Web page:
An ST-elevation myocardial infarction (STEMI) typically occurs when a plaque ruptures within a coronary artery and platelets adhere to it, forming a clot or blockage. Several medications are used to limit the progression of this clot until it can be opened with a stent or dissolved with thrombolytics. Only one of these medications, aspirin, is routinely given prehospital, but aspirin is highly effective and safe.
During a STEMI, heart muscle is lost with each passing minute until reperfusion. Therefore, optimal STEMI care requires a highly coordinated system of care designed to limit the time from the onset of the blockage until reperfusion and reduce the likelihood that the patient will have permanent heart failure or cardiac arrest.
The critical first step of the process is early recognition on a 12-lead ECG. Prehospital 12-lead acquisition and notification of the receiving hospital allow the hospital to mobilize resources before the patient even arrives and has been consistently shown to reduce time to reperfusion.
Early recognition of a potential cardiac event enables the prehospital provider to provide the appropriate treatment including transport method and destination decisions and to activate specialized teams to better care for the patient. Depending on the location of the cardiac catheterizing lab, staff may need to be called in or clear the table from a less urgent case.
Depending on the patient demographics, cardiac chest pain may present differently. Females, diabetics, and the elderly may present with vague abdominal pain, back pain, or heartburn-related complaints that should increase the index of suspicion of the prehospital provider. If the patient presents with acute coronary syndrome, aspirin should be administered per local protocol barring any contraindications.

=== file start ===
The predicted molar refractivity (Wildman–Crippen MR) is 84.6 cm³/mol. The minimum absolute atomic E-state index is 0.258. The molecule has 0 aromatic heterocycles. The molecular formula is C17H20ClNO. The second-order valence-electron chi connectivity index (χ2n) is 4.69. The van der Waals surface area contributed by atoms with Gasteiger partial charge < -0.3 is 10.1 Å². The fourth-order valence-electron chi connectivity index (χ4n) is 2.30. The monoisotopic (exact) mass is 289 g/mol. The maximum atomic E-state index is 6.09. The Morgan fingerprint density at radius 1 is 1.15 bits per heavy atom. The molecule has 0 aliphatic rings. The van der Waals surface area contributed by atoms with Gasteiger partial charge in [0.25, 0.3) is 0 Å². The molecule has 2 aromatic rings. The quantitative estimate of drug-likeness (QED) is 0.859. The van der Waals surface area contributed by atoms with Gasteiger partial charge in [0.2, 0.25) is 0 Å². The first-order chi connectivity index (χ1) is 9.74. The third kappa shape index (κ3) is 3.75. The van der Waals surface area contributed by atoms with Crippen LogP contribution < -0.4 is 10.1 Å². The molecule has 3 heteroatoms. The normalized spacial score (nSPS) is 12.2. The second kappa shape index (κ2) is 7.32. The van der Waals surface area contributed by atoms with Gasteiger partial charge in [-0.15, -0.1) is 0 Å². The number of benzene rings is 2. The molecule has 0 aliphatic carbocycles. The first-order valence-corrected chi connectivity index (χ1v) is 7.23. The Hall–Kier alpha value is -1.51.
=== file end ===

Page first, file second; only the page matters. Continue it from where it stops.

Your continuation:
Consider a 12-lead for at least any patient over 35 with risk factors and dizziness, syncope, nausea, poor skin signs or other symptoms between their mouth and belly button. Remember, not all patients present with the classic symptoms of an MI. Prehospital providers should obtain, interpret, and transmit a 12-lead as soon as possible. The 12-lead should be obtained within 5 minutes of patient contact.
Consider obtaining a 15-Lead (V4R, V8, and V9) for non-descript ECG changes or a normal ECG in the presence of acute coronary syndrome complaint. Proper skin preparation and lead placement are essential factors in accurate ECG tracings.
o Shaving, cleaning, and abrading the skin help reduce artifacts.
o Appropriate placement of limb leads will ensure an accurate cardiac axis capture.
MidMichigan Health’s Streamlined Regional STEMI Alert Program. Educational YouTube video accessible here: MidMichigan Health’s Streamlined Regional STEMI Alert program American Heart Association, developing systems of care for ST-Segment Elevation Myocardial Infarction. The complete AHA policy statement can be accessed here: AHA STEMI Care The American Heart Association recommends EMS leaders work to eliminate barriers in the STEMI system of care by:
Increase public awareness campaigns of heart attack signs and symptoms and the importance of calling 9-1-1; pursue individualized interventions, especially for those at increased risk (patients with prior acute coronary syndromes or known coronary artery disease)
Develop 9-1-1 destination transport protocols by having EMS agencies, referring hospitals, and receiving centers work together